Experiencing the Functionality of Mathematical Indigenous ICTs on Community Development: A Case of Farm House Dairy Product

Experiencing the Functionality of Mathematical Indigenous ICTs on Community Development: A Case of Farm House Dairy Product

Kgomotso G. Garegae (University of Botswana, Botswana)
DOI: 10.4018/978-1-4666-2071-1.ch012
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Abstract

The use of Information Communication Technologies (ICTs) in agriculture is fundamental to rural development especially in the 21st century (Rashid, et al., 2007). This chapter thus illustrates the use of an indigenous technology using the case of Madila production in a Dairy House Farm at Molapowabojang, a rural village in Southern District of Botswana. The Dairy House Farm started production in 2002 with the aim of producing both fresh and sour or curdled milk (Madila). Although traditionally madila was for subsistence family consumption, the use of community-compatible ICT, namely, sieve like plastic bag, natural sun beam and cooling system made from a wooden shelter, combined with modern machines such as milking machines (milk tubes attached to the cow’s udder) have enabled the Dintwa family to convert the practice into commercial industry.
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Background

The Dairy House Farm (Figure 1) showcased in this chapter belongs to a family, Mr Batshwari Dintwa and his wife Lucy. They embarked on this project in January 2002 through the help of Citizen Entrepreneurial Development Agency (CEDA).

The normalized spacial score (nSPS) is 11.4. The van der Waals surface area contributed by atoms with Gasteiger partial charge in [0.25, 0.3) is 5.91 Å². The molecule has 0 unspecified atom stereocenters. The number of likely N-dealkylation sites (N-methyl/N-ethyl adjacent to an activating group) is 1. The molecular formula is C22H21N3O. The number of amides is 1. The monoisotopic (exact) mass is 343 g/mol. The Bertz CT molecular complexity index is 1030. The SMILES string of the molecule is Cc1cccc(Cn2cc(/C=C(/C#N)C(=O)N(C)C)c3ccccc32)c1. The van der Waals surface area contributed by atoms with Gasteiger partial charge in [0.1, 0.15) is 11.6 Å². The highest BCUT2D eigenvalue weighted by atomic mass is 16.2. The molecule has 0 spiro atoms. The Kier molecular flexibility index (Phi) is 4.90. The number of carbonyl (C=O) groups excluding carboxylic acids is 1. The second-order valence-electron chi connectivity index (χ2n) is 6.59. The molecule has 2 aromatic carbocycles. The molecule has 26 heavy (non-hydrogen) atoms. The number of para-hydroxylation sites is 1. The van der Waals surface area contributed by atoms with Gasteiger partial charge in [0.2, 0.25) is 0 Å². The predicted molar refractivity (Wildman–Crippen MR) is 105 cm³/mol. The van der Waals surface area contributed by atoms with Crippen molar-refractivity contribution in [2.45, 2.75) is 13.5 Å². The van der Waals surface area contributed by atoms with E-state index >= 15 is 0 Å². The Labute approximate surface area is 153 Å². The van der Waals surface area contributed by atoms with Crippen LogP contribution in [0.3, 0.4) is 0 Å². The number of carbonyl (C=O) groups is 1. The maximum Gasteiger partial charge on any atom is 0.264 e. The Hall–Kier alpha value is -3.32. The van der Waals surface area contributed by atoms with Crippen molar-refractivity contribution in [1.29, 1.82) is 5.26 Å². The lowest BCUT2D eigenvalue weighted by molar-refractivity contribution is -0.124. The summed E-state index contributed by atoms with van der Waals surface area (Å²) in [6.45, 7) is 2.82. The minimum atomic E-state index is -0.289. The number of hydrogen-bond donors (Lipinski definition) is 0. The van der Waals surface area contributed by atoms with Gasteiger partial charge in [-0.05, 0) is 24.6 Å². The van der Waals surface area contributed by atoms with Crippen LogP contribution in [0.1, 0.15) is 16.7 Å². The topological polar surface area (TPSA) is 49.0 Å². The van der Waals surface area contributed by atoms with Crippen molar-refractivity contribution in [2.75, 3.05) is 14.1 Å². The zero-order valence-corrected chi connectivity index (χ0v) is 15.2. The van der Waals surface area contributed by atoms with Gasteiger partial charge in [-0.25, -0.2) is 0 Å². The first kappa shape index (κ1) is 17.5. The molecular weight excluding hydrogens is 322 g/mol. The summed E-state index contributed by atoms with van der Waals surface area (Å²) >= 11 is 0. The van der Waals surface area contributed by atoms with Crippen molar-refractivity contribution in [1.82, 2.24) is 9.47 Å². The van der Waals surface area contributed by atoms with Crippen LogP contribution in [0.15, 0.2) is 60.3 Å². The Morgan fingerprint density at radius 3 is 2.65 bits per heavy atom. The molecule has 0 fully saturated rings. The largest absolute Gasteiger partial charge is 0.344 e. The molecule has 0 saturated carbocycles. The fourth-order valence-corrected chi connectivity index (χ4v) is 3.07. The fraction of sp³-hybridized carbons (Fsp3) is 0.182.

Figure 1.

Part of entrance to Dairy House Farm

CEDA is a government initiative grant scheme to help Botswana engage in entrepreneurship with the goal of diversifying the country’s economy (Republic of Botswana, 2007). The Farm is located in Molapowabojang, and it occupies 25 hectares of land. It houses about 100 herds of cattle, of which 50 were being milked at the time of the research.

Molapowabojang is one of the villages in the Ngwaketste Sub-district with a population of about 5 000 and 19 associated localities with 2 600 people. It is a typical rural area in the sense that both arable and pastoral farming are practiced. Although it experiences lack of rain like some parts of the country, pastoral and subsistence farming are a norm. It is, for example, the culture among Batswana to rear cattle for meat, fresh milk, madila and skin but not for commercial purposes. Recently, cattle industry has now grown to be commercialized and this industry has attracted many who otherwise could be concerned about white collar jobs. This turn of events has come with the extensive use of ICT in the sector, example of which is the Dairy House Farm which belongs to Mr and Mrs Dintwa and is located at Molapowabojang, about 4 km from the center of the village.

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